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At SREDucation, we’re taking the time to document all of the changes that have occurred to the SR&ED program over the years. In our “From the Archives” series, you’ll be able to see how the program has evolved since its inception in 1986. For a timeline of these events, check out the SR&ED Tax Credit page on Facebook. Stay current with the program by understanding the historical context.
On Sept. 22, 2002, the federal government released a guide to recognizing experimental development in the context of SR&ED. The document was intended to address questions regarding eligibility requirements for SR&ED.
Industry and representatives from the Canada Customs and Revenue Agency worked together to come up with an objective definition of experimental development.
“In preparation for drafting this document, the group reviewed the law, historical background, and various Information Circulars to ensure that the comments below are consistent with the principles embodied in the law and reflect the government’s intent of the SR&ED program,” read a notice issued at the time.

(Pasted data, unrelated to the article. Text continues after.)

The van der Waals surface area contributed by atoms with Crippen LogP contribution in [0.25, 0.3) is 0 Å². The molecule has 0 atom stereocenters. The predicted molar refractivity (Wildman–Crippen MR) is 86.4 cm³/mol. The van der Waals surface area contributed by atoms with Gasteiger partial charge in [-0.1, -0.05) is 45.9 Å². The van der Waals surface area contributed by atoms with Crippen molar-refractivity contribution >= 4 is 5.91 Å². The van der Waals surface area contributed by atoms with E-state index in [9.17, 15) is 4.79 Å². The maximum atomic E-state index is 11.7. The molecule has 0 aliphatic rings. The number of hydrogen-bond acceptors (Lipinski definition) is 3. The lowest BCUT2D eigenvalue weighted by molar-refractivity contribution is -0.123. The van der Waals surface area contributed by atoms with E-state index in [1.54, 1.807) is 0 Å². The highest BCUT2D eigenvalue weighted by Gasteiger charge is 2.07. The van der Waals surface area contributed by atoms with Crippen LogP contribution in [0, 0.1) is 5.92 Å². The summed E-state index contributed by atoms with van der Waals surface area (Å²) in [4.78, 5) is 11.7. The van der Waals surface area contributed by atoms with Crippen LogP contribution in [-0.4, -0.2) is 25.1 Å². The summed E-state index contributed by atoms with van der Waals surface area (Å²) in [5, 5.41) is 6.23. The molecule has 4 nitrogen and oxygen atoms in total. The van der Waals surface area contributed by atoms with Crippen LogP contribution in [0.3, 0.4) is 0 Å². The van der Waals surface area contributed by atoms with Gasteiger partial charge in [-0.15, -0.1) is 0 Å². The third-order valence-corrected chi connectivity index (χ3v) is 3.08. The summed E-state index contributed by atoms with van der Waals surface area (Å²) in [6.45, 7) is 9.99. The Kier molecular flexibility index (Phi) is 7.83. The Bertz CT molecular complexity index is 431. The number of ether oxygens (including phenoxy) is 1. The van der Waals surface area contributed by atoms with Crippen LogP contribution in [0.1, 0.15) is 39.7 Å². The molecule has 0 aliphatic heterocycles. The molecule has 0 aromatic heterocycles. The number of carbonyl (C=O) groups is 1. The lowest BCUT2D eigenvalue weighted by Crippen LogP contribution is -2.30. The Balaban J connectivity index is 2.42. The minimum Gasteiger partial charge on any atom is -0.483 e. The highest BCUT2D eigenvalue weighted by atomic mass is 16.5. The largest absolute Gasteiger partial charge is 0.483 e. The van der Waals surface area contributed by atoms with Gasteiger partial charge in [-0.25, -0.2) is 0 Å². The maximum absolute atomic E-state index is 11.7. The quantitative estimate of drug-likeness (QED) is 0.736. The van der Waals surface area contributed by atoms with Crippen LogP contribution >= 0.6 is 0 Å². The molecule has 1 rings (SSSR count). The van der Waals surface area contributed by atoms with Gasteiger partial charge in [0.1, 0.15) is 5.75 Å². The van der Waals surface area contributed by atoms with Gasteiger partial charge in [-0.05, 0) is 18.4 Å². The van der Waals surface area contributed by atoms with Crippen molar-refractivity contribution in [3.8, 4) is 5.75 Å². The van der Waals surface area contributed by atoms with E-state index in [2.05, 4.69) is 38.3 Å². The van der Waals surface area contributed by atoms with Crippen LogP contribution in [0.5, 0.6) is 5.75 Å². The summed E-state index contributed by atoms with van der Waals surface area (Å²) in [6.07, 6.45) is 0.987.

The Law and SR&ED
The government stated that experimental development, under the law (Income Tax Act), encompassed items such as basic research, applied research and work for “achieving technological advancement.” However, it does not include items such as social sciences or humanities, marketing and sales, mining and prospecting activities and routine testing or data collection.
The notice pointed out that basic and applied research needed to be used specifically as a gateway to research and development for the purposes of determining SR&ED eligibility.
According to the notice, “experimental development is the attempt to achieve technological advancement in the context of creating new or improving existing materials, devices, products or processes. On the other hand, basic and applied research are undertaken to advance scientific knowledge.”
When seeking to outline technological advancement, the notice in part used this definition:
“In experimental development, a technological advancement is sought for the purpose of creating new or improving existing materials, devices, products or processes. It is important to note that the definition of experimental development does not refer to the success or the failure of the systematic investigation or search. The law only requires an attempt to achieve a technological advancement.”
This article is based upon a Government of Canada notice issued at the time: Recognizing Experimental Development.